The Mounties delivered three tons of potential bomb-making material to a group said to have been planning a string of al Qaida-inspired attacks.
According to reports the Royal Canadian Mounted Police investigators delivered the ammonium nitrate to a group of Muslim Canadians, then moved in quickly on what officials call a suspected home-grown terror ring.
Investigators learned of the group's alleged plan to bomb targets around Ontario, then controlled the sale and transport of the fertiliser.
Authorities refused to discuss the reports and have revealed few details of the purported plot, or how the sting developed. A government official, speaking anonymously because of the investigation, said web surfing and email among the suspects led to the start of the inquiry in 2004.
Canada's ambassador to Washington, Michael Wilson, alluded to that in a later interview. "My understanding of it is that the internet played a very important part of it. Whether there was a direct inspiration or an indirect inspiration, the internet was, according to the police, a very important part of their activities," Wilson said.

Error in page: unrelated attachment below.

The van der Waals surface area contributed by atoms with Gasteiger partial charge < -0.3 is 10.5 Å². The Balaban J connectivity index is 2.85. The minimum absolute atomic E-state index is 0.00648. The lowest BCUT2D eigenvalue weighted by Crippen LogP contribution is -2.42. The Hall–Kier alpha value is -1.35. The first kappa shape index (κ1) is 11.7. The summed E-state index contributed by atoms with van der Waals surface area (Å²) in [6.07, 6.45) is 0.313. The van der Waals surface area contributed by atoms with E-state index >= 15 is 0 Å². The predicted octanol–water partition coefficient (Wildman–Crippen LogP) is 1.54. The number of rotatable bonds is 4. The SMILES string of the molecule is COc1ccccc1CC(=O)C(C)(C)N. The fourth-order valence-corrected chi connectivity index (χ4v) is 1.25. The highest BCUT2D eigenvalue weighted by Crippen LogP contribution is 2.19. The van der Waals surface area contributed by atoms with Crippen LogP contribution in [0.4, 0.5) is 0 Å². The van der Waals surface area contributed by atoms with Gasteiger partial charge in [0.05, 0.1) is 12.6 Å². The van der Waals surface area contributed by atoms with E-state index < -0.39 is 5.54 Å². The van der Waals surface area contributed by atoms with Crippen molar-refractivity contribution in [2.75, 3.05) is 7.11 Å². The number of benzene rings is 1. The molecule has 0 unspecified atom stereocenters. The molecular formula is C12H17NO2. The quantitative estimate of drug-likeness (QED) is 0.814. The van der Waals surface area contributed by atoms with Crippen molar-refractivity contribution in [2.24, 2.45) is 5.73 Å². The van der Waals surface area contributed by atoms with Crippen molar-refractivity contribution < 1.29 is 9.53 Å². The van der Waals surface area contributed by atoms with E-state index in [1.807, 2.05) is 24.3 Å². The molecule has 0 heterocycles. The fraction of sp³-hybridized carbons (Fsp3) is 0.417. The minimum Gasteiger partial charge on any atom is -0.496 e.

US secretary of state Condoleezza Rice said the Canadian operation was "a great success for the Canadians".
Police arrested 12 people aged 19 to 43 and five suspects under 18 on Friday and Saturday on suspicion of plotting attacks with explosives on Canadian targets. Police said the suspects, all citizens or residents of Canada, had trained together.
Cpl Michele Paradis, a spokeswoman for the Mounties, said no more arrests were expected in coming days. "Once we once analyse and sort through everything that was seized as a result there may be (more arrests)," she said. "At this point we are confident that we have the majority of people."
The 17 suspects represent a spectrum of Canadian society, from the unemployed to the college-educated. Officials said the operation that led to the 17 arrests involved some 400 intelligence and lawenforcement officers and was the largest counter-terrorism operation in Canada since the adoption of Canada's Anti-Terrorism Act following the September 11 2001 attacks.